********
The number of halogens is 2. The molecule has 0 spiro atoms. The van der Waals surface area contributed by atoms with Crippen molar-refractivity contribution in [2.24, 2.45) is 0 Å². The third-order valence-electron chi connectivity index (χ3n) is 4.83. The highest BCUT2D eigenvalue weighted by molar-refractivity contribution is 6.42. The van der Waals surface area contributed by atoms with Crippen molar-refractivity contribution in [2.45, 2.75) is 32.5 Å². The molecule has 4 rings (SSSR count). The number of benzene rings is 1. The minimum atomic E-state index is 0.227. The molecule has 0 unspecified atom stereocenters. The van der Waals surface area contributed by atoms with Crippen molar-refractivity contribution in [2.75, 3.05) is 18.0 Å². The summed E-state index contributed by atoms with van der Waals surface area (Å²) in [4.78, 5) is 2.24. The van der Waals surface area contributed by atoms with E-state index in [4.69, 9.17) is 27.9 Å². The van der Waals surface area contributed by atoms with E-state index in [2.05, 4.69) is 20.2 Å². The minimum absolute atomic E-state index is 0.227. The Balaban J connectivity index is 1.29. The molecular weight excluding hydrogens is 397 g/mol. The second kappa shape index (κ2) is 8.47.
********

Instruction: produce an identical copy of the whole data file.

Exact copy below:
The number of halogens is 2. The molecule has 0 spiro atoms. The van der Waals surface area contributed by atoms with Crippen molar-refractivity contribution in [2.24, 2.45) is 0 Å². The third-order valence-electron chi connectivity index (χ3n) is 4.83. The highest BCUT2D eigenvalue weighted by molar-refractivity contribution is 6.42. The van der Waals surface area contributed by atoms with Crippen molar-refractivity contribution in [2.45, 2.75) is 32.5 Å². The molecule has 4 rings (SSSR count). The number of benzene rings is 1. The minimum atomic E-state index is 0.227. The molecule has 0 unspecified atom stereocenters. The van der Waals surface area contributed by atoms with Crippen molar-refractivity contribution in [2.75, 3.05) is 18.0 Å². The summed E-state index contributed by atoms with van der Waals surface area (Å²) in [4.78, 5) is 2.24. The van der Waals surface area contributed by atoms with E-state index in [4.69, 9.17) is 27.9 Å². The van der Waals surface area contributed by atoms with E-state index in [2.05, 4.69) is 20.2 Å². The minimum absolute atomic E-state index is 0.227. The Balaban J connectivity index is 1.29. The molecular weight excluding hydrogens is 397 g/mol. The second kappa shape index (κ2) is 8.47.